Against a backdrop of increasing concern that the Persian Gulf oil crisis will trigger a global recession, finance ministers and central bankers of the Group of Seven industrialized nations will meet today at Blair House to debate a strategy to deal with the situation.
Despite worries over the shaky economic outlook, the G-7 is expected to offer reassurance that the rest of the world will be able to cope with the crisis because the severity of the oil price increase appears to be less than the oil "shocks" of 1973-74 and 1979-80.
Members of the G-7 are the United States, Germany, Japan, Great Britain, France, Canada and Italy. The United States will be represented by Treasury Secretary Nicholas F. Brady and Federal Reserve Board Chairman Alan Greenspan.
The meeting, a regularly scheduled event, will be followed by the semiannual meetings of the World Bank and International Monetary Fund (IMF) policy boards tomorrow and Monday.
Observers expect the G-7 to endorse commitments already made by the IMF and World Bank to help soften the impact of higher oil prices on Third World nations, especially on two groups that may be the hardest hit: the emerging Eastern European democracies, and the "front-line" nations of Turkey, Jordan and Egypt, caught in the economic struggle between Iraq and its United Nations opponents.
But a divergence of view appears to be shaping up between Brady -- host for this meeting -- and the rest of the G-7 countries over the proper American strategy to counter diminished global economic growth in 1990-91.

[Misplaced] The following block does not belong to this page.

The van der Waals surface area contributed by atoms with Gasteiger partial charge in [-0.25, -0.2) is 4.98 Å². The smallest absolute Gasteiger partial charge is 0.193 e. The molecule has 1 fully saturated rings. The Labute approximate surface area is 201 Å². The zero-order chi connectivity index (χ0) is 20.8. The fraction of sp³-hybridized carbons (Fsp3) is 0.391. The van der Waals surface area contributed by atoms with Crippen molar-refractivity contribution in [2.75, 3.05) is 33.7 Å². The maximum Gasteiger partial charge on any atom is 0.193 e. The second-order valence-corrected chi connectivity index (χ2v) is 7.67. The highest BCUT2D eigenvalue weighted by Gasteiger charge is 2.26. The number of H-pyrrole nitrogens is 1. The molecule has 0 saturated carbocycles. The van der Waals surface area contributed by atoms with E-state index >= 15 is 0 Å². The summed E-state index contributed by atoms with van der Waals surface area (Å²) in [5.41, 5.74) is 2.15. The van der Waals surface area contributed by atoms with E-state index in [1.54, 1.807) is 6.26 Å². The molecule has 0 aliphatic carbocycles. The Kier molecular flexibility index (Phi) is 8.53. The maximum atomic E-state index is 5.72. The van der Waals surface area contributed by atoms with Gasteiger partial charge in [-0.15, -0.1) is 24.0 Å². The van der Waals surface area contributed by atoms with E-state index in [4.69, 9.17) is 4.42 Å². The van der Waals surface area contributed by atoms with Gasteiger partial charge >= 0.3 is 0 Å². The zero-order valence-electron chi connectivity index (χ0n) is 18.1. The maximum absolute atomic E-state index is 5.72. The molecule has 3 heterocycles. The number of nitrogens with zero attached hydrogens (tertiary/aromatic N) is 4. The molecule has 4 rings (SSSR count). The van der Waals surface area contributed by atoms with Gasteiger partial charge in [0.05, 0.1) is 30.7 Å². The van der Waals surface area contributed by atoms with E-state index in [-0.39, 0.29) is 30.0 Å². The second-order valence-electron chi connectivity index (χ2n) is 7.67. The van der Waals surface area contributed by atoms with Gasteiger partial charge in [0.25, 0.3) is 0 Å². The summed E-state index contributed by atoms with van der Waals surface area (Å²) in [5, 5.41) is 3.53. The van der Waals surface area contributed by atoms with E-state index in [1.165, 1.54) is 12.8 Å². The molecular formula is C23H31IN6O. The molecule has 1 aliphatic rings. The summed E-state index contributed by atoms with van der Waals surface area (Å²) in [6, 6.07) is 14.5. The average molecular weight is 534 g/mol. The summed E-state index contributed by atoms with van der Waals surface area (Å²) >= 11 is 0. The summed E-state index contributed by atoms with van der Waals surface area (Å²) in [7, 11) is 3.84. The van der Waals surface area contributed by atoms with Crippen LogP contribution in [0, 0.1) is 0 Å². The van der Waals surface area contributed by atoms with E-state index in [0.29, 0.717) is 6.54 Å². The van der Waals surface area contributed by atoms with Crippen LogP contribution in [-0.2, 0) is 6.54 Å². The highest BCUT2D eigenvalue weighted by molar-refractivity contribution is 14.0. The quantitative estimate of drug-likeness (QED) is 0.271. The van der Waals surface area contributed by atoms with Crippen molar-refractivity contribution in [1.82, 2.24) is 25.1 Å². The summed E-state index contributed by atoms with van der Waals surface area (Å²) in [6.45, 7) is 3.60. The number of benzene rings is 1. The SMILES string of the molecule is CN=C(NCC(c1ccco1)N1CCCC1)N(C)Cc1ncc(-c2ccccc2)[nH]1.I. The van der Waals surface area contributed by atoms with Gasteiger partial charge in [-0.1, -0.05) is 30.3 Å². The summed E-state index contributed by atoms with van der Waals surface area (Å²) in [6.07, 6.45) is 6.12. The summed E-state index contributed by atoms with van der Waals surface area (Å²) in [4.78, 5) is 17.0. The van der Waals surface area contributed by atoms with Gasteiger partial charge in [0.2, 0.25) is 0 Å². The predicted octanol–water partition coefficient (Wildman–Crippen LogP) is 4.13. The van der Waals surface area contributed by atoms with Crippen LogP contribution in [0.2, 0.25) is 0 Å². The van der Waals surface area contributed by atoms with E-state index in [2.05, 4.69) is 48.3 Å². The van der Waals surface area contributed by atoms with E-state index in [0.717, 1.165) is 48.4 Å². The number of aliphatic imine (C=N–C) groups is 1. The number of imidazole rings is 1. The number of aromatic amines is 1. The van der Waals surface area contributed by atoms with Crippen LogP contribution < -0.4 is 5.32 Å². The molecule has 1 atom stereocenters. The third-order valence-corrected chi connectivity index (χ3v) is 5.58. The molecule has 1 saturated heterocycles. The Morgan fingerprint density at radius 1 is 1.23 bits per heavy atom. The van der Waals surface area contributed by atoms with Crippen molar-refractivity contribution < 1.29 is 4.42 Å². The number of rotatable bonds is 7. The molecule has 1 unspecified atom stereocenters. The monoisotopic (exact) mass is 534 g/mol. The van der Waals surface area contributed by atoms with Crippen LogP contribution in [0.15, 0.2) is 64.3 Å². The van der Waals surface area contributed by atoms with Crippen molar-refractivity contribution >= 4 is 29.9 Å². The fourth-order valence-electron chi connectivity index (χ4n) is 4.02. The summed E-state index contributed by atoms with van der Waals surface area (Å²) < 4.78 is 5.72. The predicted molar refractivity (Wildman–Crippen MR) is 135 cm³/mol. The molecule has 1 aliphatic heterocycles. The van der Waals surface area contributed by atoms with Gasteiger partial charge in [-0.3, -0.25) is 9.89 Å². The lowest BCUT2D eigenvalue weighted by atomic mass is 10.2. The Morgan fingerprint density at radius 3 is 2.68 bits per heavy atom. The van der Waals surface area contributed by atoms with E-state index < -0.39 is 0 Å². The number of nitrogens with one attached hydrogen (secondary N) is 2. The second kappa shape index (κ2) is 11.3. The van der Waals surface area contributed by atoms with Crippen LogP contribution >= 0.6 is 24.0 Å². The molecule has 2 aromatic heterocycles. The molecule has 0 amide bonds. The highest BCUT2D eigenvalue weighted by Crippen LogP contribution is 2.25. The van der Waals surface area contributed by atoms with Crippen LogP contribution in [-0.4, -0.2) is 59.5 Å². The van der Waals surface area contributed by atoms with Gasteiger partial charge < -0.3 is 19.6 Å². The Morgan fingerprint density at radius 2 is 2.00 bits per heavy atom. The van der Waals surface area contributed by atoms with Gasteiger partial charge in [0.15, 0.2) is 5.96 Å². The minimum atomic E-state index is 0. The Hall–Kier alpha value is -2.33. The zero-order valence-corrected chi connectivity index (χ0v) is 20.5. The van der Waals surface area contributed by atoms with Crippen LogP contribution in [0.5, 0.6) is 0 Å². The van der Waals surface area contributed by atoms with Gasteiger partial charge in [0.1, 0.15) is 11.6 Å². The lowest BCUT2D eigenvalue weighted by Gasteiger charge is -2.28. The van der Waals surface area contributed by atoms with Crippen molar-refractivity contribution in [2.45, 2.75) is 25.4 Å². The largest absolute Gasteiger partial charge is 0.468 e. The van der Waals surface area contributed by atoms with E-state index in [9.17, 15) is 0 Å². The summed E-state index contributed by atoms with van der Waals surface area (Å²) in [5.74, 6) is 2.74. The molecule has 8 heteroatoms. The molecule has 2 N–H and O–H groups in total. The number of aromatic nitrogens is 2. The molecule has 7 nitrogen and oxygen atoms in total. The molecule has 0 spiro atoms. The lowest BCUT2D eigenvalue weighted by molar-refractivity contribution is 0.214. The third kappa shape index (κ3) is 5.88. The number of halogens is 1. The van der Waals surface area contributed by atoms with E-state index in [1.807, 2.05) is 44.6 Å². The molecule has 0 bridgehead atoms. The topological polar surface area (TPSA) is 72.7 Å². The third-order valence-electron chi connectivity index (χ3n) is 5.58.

Brady, supported by President Bush, has pressured the Federal Reserve Board to lower interest rates to battle recessionary tendencies, now exacerbated by higher oil prices. The cost of a barrel of oil rose past $35 a barrel this week, compared with $18 before Saddam Hussein's invasion of Kuwait.
But Greenspan worries that lower interest rates will depress the dollar -- already down sharply this year -- discouraging foreign investment that helps finance the deficit. Greenspan's caution is supported by the other powers, who fear that driving the dollar down would exacerbate a potential shortage of investment capital stemming from domestic problems in Germany and Japan, which have in past years directed their surplus capital to the United States.
Japan has been shoring up its banks, which have been hard hit by falling Tokyo stock market prices, and Germany has been paying for unification costs and assistance in Eastern Europe. As a result, both have indicated that more of their capital will have to stay home. Some market analysts see signs that this is already happening.
The IMF's World Economic Outlook report this week said these new needs for capital "underscore the importance and the urgency of increasing world saving."
No one is expecting specific action on easing the capital shortage or boosting world savings -- beyond the usual pledges to trim budget deficits -- but the G-7 communique may take note of the problem, and it is likely to be a major theme of speeches during the joint annual IMF/World Bank meeting that starts Tuesday.
Although the dollar has been weak for the past several months, Treasury Undersecretary David C. Mulford said this week that the decline has been "orderly." The U.S. government is not concerned, he said, and is making no effort to push it up. If anything, officials think that the weak dollar is a positive element for the U.S. economy because it will help stimulate exports.
Other topics for the G-7 include an assessment of the Third World debt problem, which continues to hold back many poor countries despite the introduction last year of the Brady Plan. British Chancellor of Excheqeur John Major is pressing for expansion of a plan adopted at the 1988 Toronto Economic Summit that would write off much of the government-to-government debt of the world's poorest nations.
Finally, the G-7 will discuss prospects for closer relations with the Soviet Union. IMF Managing Director Michel Camdessus is scheduled to give a progress report on a recently launched study of the Soviet economy launched in July at the Economic Summit in Houston.